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Carney lifts 10 p.m. Delaware restaurant curfew

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Gov. John Carney announced Jan. 8 that he was lifting the 10 p.m. curfew on restaurants and bars in Delaware. | DBT FILE PHOTO

WILMINGTON – Gov. John Carney announced Friday morning that he was lifting the 10 p.m. curfew on restaurants and bars in Delaware spurred by rising COVID-19 cases, effective immediately.

Establishments will still have to prominently display signage on tables stating that parties must be from the same household and share messaging on masking compliance, including Delaware’s mandatory indoor mask usage.

The curfew was enacted Dec. 14, as state public health officials watched positive COVID-19 cases rise to all-time daily highs and they tried to prevent overtaxing hospitals. They argued that late-night hours, often mixing with drinking, led to higher risk of viral transmission, but the Delaware Restaurant Association has pushed back against the state’s arguments and called for more precise contact tracing to determine where spread is occurring.

“As we come out of the winter holiday season, we are keeping these restrictions in place so that we can protect Delaware’s hospital capacity and protect lives,” the governor said in a prepared statement announcing the move. “We are balancing the need for a healthy community and a healthy economy, but we can’t let our guard down. Let’s all do our part, and do what works. Wear a mask. Don’t gather socially with friends or family outside your household. Stay vigilant.”

In a Friday statement, DRA President and CEO Carrie Leishman said the industry is pleased with the move.

“Restaurant data across the country as well as our inconsistent state data has proven that COVID is not spread inside a regulated restaurant with structured seating and persistent sanitation protocols. Household parties and unmasked, unregulated gatherings are the cause of most cases. By allowing people once again to spread out and safely dine at a restaurant it helps prevent people from taking risks within unregulated settings,” she said.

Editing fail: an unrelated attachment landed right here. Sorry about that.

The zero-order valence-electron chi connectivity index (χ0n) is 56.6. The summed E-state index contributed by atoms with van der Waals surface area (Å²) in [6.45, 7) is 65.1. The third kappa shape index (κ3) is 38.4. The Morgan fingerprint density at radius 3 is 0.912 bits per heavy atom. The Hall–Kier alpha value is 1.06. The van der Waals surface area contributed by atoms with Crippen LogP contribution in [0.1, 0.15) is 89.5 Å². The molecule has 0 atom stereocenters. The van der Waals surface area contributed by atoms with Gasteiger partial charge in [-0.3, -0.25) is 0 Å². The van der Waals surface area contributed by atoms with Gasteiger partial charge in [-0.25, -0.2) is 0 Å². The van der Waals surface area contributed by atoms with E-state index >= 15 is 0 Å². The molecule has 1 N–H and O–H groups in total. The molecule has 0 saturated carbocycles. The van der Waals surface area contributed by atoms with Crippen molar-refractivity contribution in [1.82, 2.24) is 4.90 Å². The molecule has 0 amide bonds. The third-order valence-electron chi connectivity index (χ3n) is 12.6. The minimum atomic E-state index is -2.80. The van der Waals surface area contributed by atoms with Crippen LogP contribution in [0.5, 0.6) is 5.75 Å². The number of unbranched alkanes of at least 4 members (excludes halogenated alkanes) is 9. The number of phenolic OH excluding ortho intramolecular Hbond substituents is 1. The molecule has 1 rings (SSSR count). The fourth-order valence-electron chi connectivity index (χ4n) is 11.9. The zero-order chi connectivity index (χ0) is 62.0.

The latest modification also allows all athletic games, matches, and competitions to resume, provided that the maximum occupancy is 30%, which includes athletes, coaches, and other employees or staff. One person may accompany an athlete and are not included in the 30% capacity limit, however, additional spectators are not permitted to attend.

Those allowances come following criticism from families with high school athletes who have contended with varying attendance policies at games, with many often watching from outside of football field gates. The winter season for high school sports is getting underway, and with most sports taking place indoors, such allowances were necessary for any fan attendance.

Any individual who participates in an out-of-state tournament or competition must continue to immediately self-quarantine in accordance with Delaware Division of Public Health guidance from the time of entry into Delaware or for the duration of the individual’s presence in Delaware, whichever period is shorter. Teams participating in any practice, game, match, or competition where COVID-19 spread is identified by the DPH must immediately refrain from continued participation in practices, games, matches, or competitions and individuals must quarantine in accordance with state guidance.

The updated order also authorizes DPH to issue cease and desist orders to any team with high or increasing levels of COVID-19 cases or that does not comply with the requirements in the state of emergency order.

 By Jacob Owens

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